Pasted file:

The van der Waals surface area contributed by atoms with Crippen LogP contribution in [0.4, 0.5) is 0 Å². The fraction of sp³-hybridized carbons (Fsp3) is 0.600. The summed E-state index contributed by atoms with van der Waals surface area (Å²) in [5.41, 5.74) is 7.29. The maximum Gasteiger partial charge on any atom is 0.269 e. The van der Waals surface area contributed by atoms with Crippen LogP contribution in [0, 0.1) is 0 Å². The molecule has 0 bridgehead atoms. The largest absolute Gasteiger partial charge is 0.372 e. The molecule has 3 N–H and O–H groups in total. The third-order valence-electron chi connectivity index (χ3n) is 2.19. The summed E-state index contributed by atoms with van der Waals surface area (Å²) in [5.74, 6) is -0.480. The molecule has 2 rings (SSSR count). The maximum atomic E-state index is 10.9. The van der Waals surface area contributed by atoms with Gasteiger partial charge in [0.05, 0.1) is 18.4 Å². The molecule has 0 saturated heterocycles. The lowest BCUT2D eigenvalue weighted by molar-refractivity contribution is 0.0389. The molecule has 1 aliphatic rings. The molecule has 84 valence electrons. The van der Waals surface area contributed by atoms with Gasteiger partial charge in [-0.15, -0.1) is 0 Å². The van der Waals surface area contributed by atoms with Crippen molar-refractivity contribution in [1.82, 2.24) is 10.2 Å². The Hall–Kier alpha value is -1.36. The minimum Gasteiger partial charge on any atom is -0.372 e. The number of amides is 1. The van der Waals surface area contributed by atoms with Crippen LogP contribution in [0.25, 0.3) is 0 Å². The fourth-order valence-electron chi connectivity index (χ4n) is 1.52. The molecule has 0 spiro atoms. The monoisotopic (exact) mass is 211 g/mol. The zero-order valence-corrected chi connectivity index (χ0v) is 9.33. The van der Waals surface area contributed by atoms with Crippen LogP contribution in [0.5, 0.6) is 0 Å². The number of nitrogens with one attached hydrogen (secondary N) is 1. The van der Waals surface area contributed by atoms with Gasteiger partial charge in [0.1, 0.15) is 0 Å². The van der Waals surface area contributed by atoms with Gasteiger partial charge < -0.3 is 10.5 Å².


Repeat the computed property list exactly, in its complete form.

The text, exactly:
The van der Waals surface area contributed by atoms with Crippen LogP contribution in [0.4, 0.5) is 0 Å². The fraction of sp³-hybridized carbons (Fsp3) is 0.600. The summed E-state index contributed by atoms with van der Waals surface area (Å²) in [5.41, 5.74) is 7.29. The maximum Gasteiger partial charge on any atom is 0.269 e. The van der Waals surface area contributed by atoms with Crippen LogP contribution in [0, 0.1) is 0 Å². The molecule has 0 bridgehead atoms. The largest absolute Gasteiger partial charge is 0.372 e. The molecule has 3 N–H and O–H groups in total. The third-order valence-electron chi connectivity index (χ3n) is 2.19. The summed E-state index contributed by atoms with van der Waals surface area (Å²) in [5.74, 6) is -0.480. The molecule has 2 rings (SSSR count). The maximum atomic E-state index is 10.9. The van der Waals surface area contributed by atoms with Gasteiger partial charge in [0.05, 0.1) is 18.4 Å². The molecule has 0 saturated heterocycles. The lowest BCUT2D eigenvalue weighted by molar-refractivity contribution is 0.0389. The molecule has 1 aliphatic rings. The molecule has 84 valence electrons. The van der Waals surface area contributed by atoms with Gasteiger partial charge in [-0.15, -0.1) is 0 Å². The van der Waals surface area contributed by atoms with Crippen molar-refractivity contribution in [1.82, 2.24) is 10.2 Å². The Hall–Kier alpha value is -1.36. The minimum Gasteiger partial charge on any atom is -0.372 e. The number of amides is 1. The van der Waals surface area contributed by atoms with Crippen LogP contribution in [0.25, 0.3) is 0 Å². The fourth-order valence-electron chi connectivity index (χ4n) is 1.52. The molecule has 0 spiro atoms. The monoisotopic (exact) mass is 211 g/mol. The zero-order valence-corrected chi connectivity index (χ0v) is 9.33. The van der Waals surface area contributed by atoms with Crippen LogP contribution in [0.5, 0.6) is 0 Å². The number of nitrogens with one attached hydrogen (secondary N) is 1. The van der Waals surface area contributed by atoms with Gasteiger partial charge in [0.1, 0.15) is 0 Å². The van der Waals surface area contributed by atoms with Gasteiger partial charge < -0.3 is 10.5 Å².